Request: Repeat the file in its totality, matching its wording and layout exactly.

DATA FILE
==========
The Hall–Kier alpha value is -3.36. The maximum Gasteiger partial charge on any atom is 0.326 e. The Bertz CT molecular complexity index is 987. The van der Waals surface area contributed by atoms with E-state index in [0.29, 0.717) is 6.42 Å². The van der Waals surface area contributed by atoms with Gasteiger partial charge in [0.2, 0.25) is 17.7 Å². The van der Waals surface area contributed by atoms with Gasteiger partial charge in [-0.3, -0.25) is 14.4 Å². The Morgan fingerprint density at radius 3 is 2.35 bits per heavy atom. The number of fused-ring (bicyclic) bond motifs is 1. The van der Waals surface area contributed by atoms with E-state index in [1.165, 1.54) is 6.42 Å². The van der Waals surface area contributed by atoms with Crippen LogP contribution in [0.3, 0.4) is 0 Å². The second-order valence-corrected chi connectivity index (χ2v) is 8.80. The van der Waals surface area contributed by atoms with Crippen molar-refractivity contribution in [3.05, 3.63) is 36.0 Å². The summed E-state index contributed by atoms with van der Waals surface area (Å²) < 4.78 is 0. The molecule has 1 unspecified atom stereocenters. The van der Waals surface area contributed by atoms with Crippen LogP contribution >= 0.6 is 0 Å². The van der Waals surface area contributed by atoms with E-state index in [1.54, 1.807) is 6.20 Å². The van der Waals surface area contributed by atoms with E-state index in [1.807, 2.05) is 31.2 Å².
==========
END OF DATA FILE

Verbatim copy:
The Hall–Kier alpha value is -3.36. The maximum Gasteiger partial charge on any atom is 0.326 e. The Bertz CT molecular complexity index is 987. The van der Waals surface area contributed by atoms with E-state index in [0.29, 0.717) is 6.42 Å². The van der Waals surface area contributed by atoms with Gasteiger partial charge in [0.2, 0.25) is 17.7 Å². The van der Waals surface area contributed by atoms with Gasteiger partial charge in [-0.3, -0.25) is 14.4 Å². The Morgan fingerprint density at radius 3 is 2.35 bits per heavy atom. The number of fused-ring (bicyclic) bond motifs is 1. The van der Waals surface area contributed by atoms with E-state index in [1.165, 1.54) is 6.42 Å². The van der Waals surface area contributed by atoms with Crippen LogP contribution in [0.3, 0.4) is 0 Å². The second-order valence-corrected chi connectivity index (χ2v) is 8.80. The van der Waals surface area contributed by atoms with Crippen molar-refractivity contribution in [3.05, 3.63) is 36.0 Å². The summed E-state index contributed by atoms with van der Waals surface area (Å²) < 4.78 is 0. The molecule has 1 unspecified atom stereocenters. The van der Waals surface area contributed by atoms with Crippen LogP contribution >= 0.6 is 0 Å². The van der Waals surface area contributed by atoms with E-state index in [1.54, 1.807) is 6.20 Å². The van der Waals surface area contributed by atoms with E-state index in [1.807, 2.05) is 31.2 Å².